The Analyst Newspaper - (Published in Monrovia 11/15/02)          


Memo To President Taylor: Please Step Aside

Your Excellency, from all indications you seem determined not only to sufficiently fund political activities that are germane to the 2003 general and presidential elections, but also well inclined to contest. Doing so, Mr. President, is not a privilege of yours; it is your right and prerogative as both a citizen and Chief Executive of this West African Republic. No one, including us, can and should challenge or usurp these. As a Liberian, you are at liberty to contest for any job in the country. And you have the charisma and fortitude to win landslide as you did before.

However, Your Excellency, there are some Liberians who are asking whether your leadership can make any difference in their lives and the general socioeconomic and political condition of the nation. You would agree, Sir, that winning national leadership, even 99 per cent of the electorate, is one thing, and making the leadership relevant and necessary is quite another.

Take for instance, Mr. President, your overwhelming victory in 1997. You reportedly snatched an impressive 85 percent of the votes in the elections that were acclaimed very free, fair and transparent by local and international monitors and supervisors. In spite of that brilliant democratic credential, war, which the Special Elections came to mitigate, resurfaced while the emergent regime was in its puberty. To compound the situation, the international community imposed sanctions and what your "men" call "organized conspiracy" to stifle the progress of your government.

As you are certainly aware, Mr. President, Liberians have never known true peace, stability and prosperity since you initiated the "popular people’s uprising" that brought the nation to a near-standstill. Despite the fact that the war had ended and you have taken charge of the affairs of the nation, our villages—countryside—which were candid representative of the serenity of nature and peace, have since been in total tumult, balkanized by armed men and scourged by hunger and lethargy. Our cities and modest civilization have turned into habitats of Old Stone Age people. No electricity, no water, no decent roads and highways and, as kids put it, "no nothing". Nearly every Liberian is asking what the meaning of life is. Hopes are lost because things are worst for the populace by the day and there seems to be no solution in sight.

It might interest you, Your Excellency, to know that as people sit together in their communities or walk the streets, the worry is all the same: How long will we endure this condition? How long will starvation, joblessness, abject poverty continue to scourge us to death? How long will the international community isolate Liberia? How long will we live in fear? How long will true peace and tranquility elude our motherland? How long?

To these questions there are answers as there are Liberians. Your Excellency might as well have had your own answers, which may include amongst other things, your plan to seek reelection at the polls in 2003. However, Mr. President, there are those who theorize and prophesize that your (not the NPP’s) stepping aside in the ensuing general and presidential elections represents an effective panacea to our national quagmire.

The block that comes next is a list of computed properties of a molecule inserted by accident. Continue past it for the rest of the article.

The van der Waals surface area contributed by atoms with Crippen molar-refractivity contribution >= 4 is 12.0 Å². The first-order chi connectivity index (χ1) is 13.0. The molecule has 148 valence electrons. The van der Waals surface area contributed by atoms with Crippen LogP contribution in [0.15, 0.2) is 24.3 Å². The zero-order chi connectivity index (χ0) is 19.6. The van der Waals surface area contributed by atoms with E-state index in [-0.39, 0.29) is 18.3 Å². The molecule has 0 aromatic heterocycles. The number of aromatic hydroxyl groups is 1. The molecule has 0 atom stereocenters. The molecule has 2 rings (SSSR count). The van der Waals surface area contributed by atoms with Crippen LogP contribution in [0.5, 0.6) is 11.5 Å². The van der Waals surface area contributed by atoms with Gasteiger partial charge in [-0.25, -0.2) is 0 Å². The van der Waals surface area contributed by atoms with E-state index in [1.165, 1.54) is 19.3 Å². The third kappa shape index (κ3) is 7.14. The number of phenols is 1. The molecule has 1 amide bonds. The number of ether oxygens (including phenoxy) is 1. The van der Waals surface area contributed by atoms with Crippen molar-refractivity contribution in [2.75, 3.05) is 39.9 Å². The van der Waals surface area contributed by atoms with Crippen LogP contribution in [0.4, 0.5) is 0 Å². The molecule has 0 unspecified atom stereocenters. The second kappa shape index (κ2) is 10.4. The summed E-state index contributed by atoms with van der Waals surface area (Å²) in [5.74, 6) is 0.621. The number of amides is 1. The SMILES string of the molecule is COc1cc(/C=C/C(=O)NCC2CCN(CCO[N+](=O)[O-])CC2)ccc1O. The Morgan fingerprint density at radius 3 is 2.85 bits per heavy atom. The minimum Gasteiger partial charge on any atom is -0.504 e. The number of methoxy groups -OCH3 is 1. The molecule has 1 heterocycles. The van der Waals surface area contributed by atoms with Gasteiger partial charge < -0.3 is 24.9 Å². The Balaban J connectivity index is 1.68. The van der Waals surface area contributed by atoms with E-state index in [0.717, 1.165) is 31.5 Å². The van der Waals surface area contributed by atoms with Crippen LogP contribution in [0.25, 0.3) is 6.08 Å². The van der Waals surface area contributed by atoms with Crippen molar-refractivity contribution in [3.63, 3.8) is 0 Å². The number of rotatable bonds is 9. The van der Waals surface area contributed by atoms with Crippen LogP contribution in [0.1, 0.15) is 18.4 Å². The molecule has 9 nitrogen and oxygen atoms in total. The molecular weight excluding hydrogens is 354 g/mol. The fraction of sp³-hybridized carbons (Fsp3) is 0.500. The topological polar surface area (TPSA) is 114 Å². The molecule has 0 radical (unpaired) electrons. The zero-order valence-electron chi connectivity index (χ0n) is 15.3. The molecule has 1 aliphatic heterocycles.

The theory is grounded in your vow sometime back to give in provided it can help save Liberians from hardship and death. With hardship, which borders on your incumbency, plaguing your people, the best guess is that you would remember and keep your solemn vow. Besides, Your Excellency, history has a long list of true patriotic leaders who shunned or sacrificed their egos—even their rights--in order to save their people in the face of catastrophic imbroglios. They are heroes of their people, idolized, venerated and immortalized. These are epitaphs, which surely are to increase the stars of your crown if you follow suit.

And thank God, Mr. President, that you think so much and speak so fondly of your post-president life—going into the south eastern province of Grand Kru whose beautiful landscape hypnotizes you so much to become a cattle farmer. What an esteemed epitome, being the first former president of Liberia helping to build the economy of Liberia.

You may go ahead with your ambition and your constitutional right to contest and re-succeed yourself as President of Liberia for another six-year term. And you could do so resoundingly again. But, Mr. President, how sure are you and your electorates that you have put under control those hindrances—international reprimands and loath, as well as domestic dissensions and disgruntlements—which have clawed away and muffled your ability and opportunities to make life worth living for the suffering masses of this backward country.

Your Excellency, the fundamental reason for leadership, particularly the presidency, is more than testing charismas and popularities; it is to improve the standards of living of the people. And your leadership, you would admit, is wanting in this respect, which is why others might be requesting you to step aside during the ensuing elections. But, God forbade, if you have got hindrances under control, then it is prudent that you try again.


added by: Robert W. Kranz (Dec-2002)